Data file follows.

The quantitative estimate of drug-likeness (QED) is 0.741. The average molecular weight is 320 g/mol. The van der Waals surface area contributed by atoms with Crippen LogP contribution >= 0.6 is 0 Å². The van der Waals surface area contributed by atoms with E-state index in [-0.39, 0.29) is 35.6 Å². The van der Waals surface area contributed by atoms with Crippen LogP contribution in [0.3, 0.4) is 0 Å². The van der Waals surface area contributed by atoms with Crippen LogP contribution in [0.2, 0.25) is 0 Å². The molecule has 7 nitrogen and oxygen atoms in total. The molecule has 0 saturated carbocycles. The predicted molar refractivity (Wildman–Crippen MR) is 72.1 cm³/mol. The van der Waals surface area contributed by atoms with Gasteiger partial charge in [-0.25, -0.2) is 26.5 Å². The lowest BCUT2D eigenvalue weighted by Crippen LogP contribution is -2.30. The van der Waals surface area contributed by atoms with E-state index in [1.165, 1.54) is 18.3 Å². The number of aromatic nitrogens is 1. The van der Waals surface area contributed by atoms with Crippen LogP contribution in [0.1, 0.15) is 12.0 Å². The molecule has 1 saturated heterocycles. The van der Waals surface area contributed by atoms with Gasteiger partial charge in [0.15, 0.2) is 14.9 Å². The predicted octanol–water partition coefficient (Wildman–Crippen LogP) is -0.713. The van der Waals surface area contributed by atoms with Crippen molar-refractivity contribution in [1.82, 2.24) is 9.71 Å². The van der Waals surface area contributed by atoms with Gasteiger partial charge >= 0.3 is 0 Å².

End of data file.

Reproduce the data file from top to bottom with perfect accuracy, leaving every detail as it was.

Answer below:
The quantitative estimate of drug-likeness (QED) is 0.741. The average molecular weight is 320 g/mol. The van der Waals surface area contributed by atoms with Crippen LogP contribution >= 0.6 is 0 Å². The van der Waals surface area contributed by atoms with E-state index in [-0.39, 0.29) is 35.6 Å². The van der Waals surface area contributed by atoms with Crippen LogP contribution in [0.3, 0.4) is 0 Å². The van der Waals surface area contributed by atoms with Crippen LogP contribution in [0.2, 0.25) is 0 Å². The molecule has 7 nitrogen and oxygen atoms in total. The molecule has 0 saturated carbocycles. The predicted molar refractivity (Wildman–Crippen MR) is 72.1 cm³/mol. The van der Waals surface area contributed by atoms with Gasteiger partial charge in [-0.25, -0.2) is 26.5 Å². The lowest BCUT2D eigenvalue weighted by Crippen LogP contribution is -2.30. The van der Waals surface area contributed by atoms with E-state index in [1.165, 1.54) is 18.3 Å². The number of aromatic nitrogens is 1. The van der Waals surface area contributed by atoms with Crippen LogP contribution in [0.1, 0.15) is 12.0 Å². The molecule has 1 saturated heterocycles. The van der Waals surface area contributed by atoms with Gasteiger partial charge in [0.15, 0.2) is 14.9 Å². The predicted octanol–water partition coefficient (Wildman–Crippen LogP) is -0.713. The van der Waals surface area contributed by atoms with Crippen molar-refractivity contribution in [1.82, 2.24) is 9.71 Å². The van der Waals surface area contributed by atoms with Gasteiger partial charge >= 0.3 is 0 Å².